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29-03-2019 12:41:38

In The Frame – March ’19

Tom Pammenter|News

Every month, Frame 25 brings you the latest from the world of broadcast, TV and film.

In The Frame – March ’19

Streaming / Online / Tech

As Frame 25 wrote on these pages six months ago, Apple has unveiled its much-anticipated OTT service (among other new products) this month. A new Apple TV app will aggregate streaming channels and offer original programming from the company’s new service, Apple TV+. Apple didn’t share the cost of the new OTT service, which will be available from the autumn in more than 100 countries and could reach 1.4 billion devices.

Netflix, meanwhile, has tested a price rise on new customers. “We are testing slightly different prices to better understand how members value Netflix,” a spokesperson said. “Not everyone will see this test and we may never roll out these specific prices beyond this test. Our goal is to ensure that Netflix is always great value for money.”

Netflix was also in the news this month because of its work with the BBFC to create an algorithm to generate age classifications for its entire catalogue of content. The aim is that the technology produces the same quality of age-rating and written guidance as a human film assessor at least 90-plus per cent of the time.

Another major player in the ever-burgeoning OTT market – Canal Plus is the latest company to offer a service – and another business challenging Netflix for a share of that market is WarnerMedia, which is to combine networks such as TNT, TBS and HBO into one division as part of a restructure.

YouTube, however, is reportedly turning away from premium, paid-for drama and scripted comedy to focus on music and gaming.

 

BBC News

The BBC has published its annual plan for 2019/20. The document explains how the corporation aims to update its strategy for the year ahead, and provides detail on four priorities including improving public perception of its news impartiality.

Lord Hall, the BBC’s director general, said that the corporation must plan for a future in which a large portion of its audience never views its traditional TV channels.

In a speech at the Oxford Media Convention, David Clementi, chairman of the BBC, said that UK media regulation is no longer fit for the modern age. He said “it is vital that we do have regulation that is fit for purpose. That protects citizens and consumers, and creates a level playing field for the industry. I want to argue that effective regulation for the digital age is just as important for the future of the broadcast sector as it is for the social media sector. Not least because of the developing overlap between the two.”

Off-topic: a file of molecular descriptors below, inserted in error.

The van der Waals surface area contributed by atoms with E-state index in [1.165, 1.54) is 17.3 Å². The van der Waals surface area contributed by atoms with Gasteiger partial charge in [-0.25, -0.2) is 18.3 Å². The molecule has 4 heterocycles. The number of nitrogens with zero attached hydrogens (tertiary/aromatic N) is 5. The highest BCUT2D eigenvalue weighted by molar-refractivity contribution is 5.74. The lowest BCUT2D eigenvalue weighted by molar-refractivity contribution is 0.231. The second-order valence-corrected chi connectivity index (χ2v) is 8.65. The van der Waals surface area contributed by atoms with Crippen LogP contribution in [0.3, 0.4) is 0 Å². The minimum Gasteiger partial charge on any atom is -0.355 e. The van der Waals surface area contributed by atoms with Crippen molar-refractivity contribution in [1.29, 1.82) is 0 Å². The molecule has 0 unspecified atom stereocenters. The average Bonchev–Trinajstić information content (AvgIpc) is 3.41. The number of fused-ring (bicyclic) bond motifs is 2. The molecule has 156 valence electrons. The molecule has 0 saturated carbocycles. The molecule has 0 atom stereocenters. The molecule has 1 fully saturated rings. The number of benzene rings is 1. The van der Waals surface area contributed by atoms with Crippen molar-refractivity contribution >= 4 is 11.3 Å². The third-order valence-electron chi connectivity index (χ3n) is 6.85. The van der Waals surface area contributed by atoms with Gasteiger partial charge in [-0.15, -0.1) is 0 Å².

The BBC has pulled its podcasts from Google Podcasts and Assistant because, it says, Google isn’t providing enough audience data. Kieran Clifton, Director, BBC Distribution & Business Development, wrote: “This helps us do a number of things; make more types of programmes we know people like, make our services even more personalised and relevant to people using them, and equally importantly, identify gaps in our commissioning to ensure we’re making something for all audiences. Unfortunately, given the way the Google podcast service operates, we can’t do any of the above.”

 

And finally…

  • The House of Lords’ Communications Committee is to investigate whether there is a future for public service broadcasting in the context of the rising popularity of video on demand services.
  • This year’s Red Nose Day raised £8 million less than the previous edition, in 2017, following a drop in viewing figures by 600,000 and criticism from Labour MP David Lammy that the event promotes a “white saviour” complex.
  • Tom Hanks is in negotiations to play Elvis Presley’s manager Colonel Tom Parker in Baz Luhrmann’s untitled Warner Bros. biopic about the singer.
  • Killing Eve, which premiered in the US on BBC America last April before its availability in the UK, has five Bafta nominations for the main awards and nine for Bafta’s Craft Awards. Bafta allowed the nominations despite its ruling that shows must have been broadcast in the UK first. For the full list of nominees, click here. The awards ceremony will be held at the Royal Festival Hall on Sunday 12 May.
  • ScreenSkills, the UK industry skills body, has launched the ScreenSkills Mentoring Network, a UK-wide effort which aims to match 3,000 mentoring pairs by 2022.
  • Ofcom has rejected more than 200 complaints claiming that Channel 4’s Michael Jackson documentary, Leaving Neverland, was biased.
  • Channel 4 has announced plans for its new national HQ and creative hubs.

 

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